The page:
There are fundamental challenges facing Lebanon in the international community and the new Cabinet will not allow anything to harm the country’s national unity, Mikati said.
“We are part of the international community and we want the best relations with friendly and neighboring countries. There are fundamental challenges that we will face and be attentive regarding their dangers and repercussions,” Mikati said during a meeting with a delegation of the International Business Group.
“Lebanon’s safety, stability and the unity of its people are red lines that no one is allowed to cross,” Mikati added.
A coalition of Syrian-backed Lebanese parties and politicians said the clashes in Tripoli were aimed at crippling the Cabinet’s work and called on the army and security forces to put an end to the state of insecurity in Tripoli.
A statement issued by the coalition blamed “a group of collaborators” against the security of Lebanon and Syria for the clashes.
“What these groups are doing is aimed at putting spikes in the wheels of the Cabinet’s work, undermining security and stability in the country and creating chaos in order to serve the American project in the region,” the statement said.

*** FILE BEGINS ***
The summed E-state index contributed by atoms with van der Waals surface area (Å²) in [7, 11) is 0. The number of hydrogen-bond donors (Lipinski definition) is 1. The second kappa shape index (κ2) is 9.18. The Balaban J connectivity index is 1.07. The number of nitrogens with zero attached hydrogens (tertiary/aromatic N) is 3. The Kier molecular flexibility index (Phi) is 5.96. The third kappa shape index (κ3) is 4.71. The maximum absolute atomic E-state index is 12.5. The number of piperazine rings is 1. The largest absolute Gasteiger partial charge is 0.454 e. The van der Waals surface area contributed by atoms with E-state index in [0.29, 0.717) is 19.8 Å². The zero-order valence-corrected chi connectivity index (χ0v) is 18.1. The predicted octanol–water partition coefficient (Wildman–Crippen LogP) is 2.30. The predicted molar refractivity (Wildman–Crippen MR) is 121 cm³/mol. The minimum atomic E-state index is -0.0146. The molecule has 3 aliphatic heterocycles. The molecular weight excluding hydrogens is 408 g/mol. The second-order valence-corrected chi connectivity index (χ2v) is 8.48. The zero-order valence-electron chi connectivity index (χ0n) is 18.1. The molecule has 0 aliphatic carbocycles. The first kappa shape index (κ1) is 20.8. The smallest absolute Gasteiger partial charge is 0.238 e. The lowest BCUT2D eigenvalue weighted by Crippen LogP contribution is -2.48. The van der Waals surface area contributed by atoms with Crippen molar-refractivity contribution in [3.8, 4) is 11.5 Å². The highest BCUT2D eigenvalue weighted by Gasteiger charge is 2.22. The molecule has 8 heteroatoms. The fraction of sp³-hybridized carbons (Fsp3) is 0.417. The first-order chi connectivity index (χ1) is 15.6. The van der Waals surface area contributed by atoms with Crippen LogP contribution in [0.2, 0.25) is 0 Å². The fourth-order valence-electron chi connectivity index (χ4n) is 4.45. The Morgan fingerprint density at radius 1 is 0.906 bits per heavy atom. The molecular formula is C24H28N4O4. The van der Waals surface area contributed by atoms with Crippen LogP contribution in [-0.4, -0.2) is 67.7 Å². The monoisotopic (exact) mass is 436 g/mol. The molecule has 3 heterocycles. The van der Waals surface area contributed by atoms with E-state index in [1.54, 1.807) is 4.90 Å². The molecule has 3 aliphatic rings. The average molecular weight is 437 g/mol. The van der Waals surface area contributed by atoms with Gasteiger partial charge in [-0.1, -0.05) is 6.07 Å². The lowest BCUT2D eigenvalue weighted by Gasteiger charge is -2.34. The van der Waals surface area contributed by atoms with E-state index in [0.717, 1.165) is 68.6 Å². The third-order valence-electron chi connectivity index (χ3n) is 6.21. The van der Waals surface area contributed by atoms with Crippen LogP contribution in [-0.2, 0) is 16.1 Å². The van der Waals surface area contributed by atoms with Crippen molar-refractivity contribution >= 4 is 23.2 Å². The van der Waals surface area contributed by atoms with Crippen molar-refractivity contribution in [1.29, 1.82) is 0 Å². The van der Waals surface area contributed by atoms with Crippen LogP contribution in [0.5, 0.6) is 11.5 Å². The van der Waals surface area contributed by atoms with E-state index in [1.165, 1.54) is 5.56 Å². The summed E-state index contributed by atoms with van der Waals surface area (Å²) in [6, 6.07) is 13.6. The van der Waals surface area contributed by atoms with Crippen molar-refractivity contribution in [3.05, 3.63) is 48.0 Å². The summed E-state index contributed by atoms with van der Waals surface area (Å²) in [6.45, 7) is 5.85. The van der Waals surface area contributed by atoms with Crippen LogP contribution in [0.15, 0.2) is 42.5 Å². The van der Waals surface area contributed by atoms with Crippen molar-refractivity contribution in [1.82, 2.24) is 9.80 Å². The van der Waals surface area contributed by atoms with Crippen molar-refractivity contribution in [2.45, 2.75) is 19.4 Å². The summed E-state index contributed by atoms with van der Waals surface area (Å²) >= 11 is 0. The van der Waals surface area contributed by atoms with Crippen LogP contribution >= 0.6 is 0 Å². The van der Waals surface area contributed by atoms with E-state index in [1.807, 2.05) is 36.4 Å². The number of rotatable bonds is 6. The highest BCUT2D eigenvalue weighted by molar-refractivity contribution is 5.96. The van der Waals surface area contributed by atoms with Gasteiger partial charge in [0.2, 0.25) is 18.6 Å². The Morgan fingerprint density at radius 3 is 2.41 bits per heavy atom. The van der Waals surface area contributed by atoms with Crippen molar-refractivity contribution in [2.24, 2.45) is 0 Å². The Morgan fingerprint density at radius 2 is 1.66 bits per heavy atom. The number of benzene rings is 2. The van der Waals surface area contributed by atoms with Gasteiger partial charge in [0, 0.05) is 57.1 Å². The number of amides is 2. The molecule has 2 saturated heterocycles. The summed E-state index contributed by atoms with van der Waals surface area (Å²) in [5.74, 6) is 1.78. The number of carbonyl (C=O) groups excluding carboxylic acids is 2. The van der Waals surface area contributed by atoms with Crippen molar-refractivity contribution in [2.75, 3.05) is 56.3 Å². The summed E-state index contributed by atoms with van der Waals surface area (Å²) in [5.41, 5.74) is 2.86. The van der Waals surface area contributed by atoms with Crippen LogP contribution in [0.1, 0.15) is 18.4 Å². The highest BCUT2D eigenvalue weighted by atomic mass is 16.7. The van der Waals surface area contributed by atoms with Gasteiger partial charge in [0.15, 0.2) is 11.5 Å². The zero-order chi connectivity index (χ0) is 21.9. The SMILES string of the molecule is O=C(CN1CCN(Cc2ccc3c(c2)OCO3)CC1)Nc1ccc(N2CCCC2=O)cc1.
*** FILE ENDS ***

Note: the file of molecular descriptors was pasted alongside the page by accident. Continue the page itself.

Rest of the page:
Meanwhile, Hezbollah leader Sayyed Hasan Nasrallah praised the formation of Mikati’s government as “a very important step at the national level.”
Nasrallah’s remarks came during a meeting with Syrian Social Nationalist Party leader MP Asaad Hardan, according to a statement issued Friday by Hezbollah’s media office.
The statement said the two men discussed the latest political developments in Lebanon and the region. Nasrallah and Hardan underlined the need for the March 8 coalition to shoulder its responsibilities and cooperate “in order to attain accomplishments expected by the Lebanese people at various levels,” it added.